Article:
World Water Day 2017

This year I wanted to share a few of the images that I think about constantly. It was about 10 years ago that I began to learn about the water issues that exist in the world and saw for myself how the lack of clean water affects a community. 

One of my first times to see this was in Rwanda.  I’ll never forget watching people walk into brown murky water that I didn’t want to touch and then drink it. I wanted to stop them with ever ounce in my being…but instead I watched them intently and snapped the shutter on my camera. Nearby a water well was being drilled and I captured the community getting clean water for the first time. I rejoiced with them as the kids played with the water pumping from a new silver hand pump well. This was all new to me. I knew this was a story that had to be told to as many people as possible. So I partnered with a few incredible organizations who were doing everything can could to make sure that people have clean water in countries around the world. 

Three special people that come to mind when I think of clean water

 

1. Mulitani in Malawi 

I camped in a village for a week and met a beautiful woman named Mulatani. She was vibrant and outgoing. She wanted to show me everything in her village. She loved her life and her friends — life each day was filled with walking to the local river for water for drinking, cooking and bathing. I followed her and got to know her deeper than I thought I would. We had a moment where she shared some very painful moments of her life and my translator and I both started to cry with her. We were so challenged by Mulitani’s wisdom and grace she had for others. She never thought she would see clean water in their village and I was standing with her the day the drilling rig hit the aquifer. I will never forget this moment. Her face lit up with an excitement like I had never seen before. She glowed as she stood watching water fly high into the air.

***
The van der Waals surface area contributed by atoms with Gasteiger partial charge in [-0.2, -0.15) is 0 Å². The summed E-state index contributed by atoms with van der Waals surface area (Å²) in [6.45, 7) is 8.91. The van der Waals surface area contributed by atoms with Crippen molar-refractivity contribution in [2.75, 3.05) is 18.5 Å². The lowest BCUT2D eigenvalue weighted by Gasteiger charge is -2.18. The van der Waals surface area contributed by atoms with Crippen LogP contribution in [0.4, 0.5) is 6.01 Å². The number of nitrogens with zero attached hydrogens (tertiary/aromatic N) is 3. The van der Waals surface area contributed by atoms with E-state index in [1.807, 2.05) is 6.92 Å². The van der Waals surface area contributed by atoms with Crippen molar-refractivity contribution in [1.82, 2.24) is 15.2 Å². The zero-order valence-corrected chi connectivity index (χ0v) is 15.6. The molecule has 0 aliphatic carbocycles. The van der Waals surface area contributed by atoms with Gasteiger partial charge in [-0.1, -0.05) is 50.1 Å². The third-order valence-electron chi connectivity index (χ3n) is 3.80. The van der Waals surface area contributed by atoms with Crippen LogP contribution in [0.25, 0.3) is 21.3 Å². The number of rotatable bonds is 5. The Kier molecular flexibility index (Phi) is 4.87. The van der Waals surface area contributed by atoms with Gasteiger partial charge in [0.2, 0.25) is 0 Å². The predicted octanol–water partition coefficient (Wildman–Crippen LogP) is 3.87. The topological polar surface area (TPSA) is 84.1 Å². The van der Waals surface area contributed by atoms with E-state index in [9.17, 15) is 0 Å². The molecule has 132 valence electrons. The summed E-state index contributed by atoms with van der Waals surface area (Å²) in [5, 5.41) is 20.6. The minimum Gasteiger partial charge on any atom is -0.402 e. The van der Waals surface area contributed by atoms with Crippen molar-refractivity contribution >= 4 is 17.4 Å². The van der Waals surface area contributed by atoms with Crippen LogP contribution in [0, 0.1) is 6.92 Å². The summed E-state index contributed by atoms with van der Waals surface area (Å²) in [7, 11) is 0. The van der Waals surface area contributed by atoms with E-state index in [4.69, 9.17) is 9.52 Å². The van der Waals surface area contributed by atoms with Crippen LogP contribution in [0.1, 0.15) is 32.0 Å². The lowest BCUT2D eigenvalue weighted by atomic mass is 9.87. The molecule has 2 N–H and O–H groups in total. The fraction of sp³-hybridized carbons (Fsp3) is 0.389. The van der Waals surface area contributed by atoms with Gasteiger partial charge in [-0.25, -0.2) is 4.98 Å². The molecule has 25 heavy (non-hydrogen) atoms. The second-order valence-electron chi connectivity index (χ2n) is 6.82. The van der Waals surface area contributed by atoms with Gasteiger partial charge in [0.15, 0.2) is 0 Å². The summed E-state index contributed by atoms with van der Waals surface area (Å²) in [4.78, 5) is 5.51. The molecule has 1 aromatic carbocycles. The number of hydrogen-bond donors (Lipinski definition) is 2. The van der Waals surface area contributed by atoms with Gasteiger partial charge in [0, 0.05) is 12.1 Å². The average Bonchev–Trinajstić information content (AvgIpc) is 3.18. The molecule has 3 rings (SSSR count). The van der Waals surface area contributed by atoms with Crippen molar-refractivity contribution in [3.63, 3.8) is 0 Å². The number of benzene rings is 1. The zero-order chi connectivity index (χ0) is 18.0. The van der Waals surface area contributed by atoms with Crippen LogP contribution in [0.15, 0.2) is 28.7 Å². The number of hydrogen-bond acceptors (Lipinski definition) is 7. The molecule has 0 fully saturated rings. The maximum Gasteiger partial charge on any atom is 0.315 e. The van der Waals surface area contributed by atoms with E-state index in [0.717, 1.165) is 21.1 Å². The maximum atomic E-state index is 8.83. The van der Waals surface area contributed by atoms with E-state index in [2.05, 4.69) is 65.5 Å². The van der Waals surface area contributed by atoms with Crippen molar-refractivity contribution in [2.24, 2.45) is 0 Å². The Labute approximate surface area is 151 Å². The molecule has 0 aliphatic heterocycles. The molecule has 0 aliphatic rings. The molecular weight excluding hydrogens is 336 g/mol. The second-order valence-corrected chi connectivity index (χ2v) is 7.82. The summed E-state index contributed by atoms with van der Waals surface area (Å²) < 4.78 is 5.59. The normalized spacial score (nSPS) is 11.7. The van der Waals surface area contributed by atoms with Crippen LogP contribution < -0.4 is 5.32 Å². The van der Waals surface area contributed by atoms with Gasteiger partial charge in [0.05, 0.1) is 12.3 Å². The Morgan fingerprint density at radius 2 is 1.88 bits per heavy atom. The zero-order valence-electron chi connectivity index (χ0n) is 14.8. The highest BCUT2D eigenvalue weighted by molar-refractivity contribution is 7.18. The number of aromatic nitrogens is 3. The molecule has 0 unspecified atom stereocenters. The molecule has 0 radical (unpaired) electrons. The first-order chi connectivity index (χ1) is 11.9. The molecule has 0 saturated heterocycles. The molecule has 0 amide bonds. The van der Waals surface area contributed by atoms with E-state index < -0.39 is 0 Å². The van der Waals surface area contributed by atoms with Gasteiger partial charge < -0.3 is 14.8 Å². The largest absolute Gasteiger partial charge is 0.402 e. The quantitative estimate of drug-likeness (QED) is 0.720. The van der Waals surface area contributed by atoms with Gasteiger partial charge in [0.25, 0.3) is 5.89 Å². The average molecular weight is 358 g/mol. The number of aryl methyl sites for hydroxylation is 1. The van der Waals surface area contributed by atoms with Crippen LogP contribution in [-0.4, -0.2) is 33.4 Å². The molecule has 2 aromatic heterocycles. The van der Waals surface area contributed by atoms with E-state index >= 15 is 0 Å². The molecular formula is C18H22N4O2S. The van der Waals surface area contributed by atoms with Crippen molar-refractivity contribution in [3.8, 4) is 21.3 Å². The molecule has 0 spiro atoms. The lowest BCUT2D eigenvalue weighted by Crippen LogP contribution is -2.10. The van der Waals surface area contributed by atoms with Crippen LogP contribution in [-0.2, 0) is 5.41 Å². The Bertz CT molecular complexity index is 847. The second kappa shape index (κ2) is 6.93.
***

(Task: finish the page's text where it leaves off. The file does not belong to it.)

2. Ram Rati in India 

I spent on two days in this remote village in the north where I met a woman named Ram Rati that was a ball of fire. Every woman in town knew her - she was a leader. I followed her around as she told people in surrounding village about how the well mechanics could fix their broken wells. 1/3 of all the wells in Northern India were broken and she was determined to fix as many as she could. Along with her team of 3 men and 1 women, they worked tirelessly  to repair and restore clean water to broken wells. Ram Rati is a rockstar and I knew the world needed to know about her. 

3. Jean Bosco in Rwanda

A shy boy who lived in a village that I followed for 3 days as he collected dirty water from a pond and then clean water from a new well just a few days later. I watched his life transform. I have gone back to visit this boy year after year. He has now become a man that I very much admire and continue to visit. On one visit I was surprised to find out he named his youngest daughter, Esther. I couldn't stop smiling. I most recently saw him in January where we sat outside of his house and caught up on life.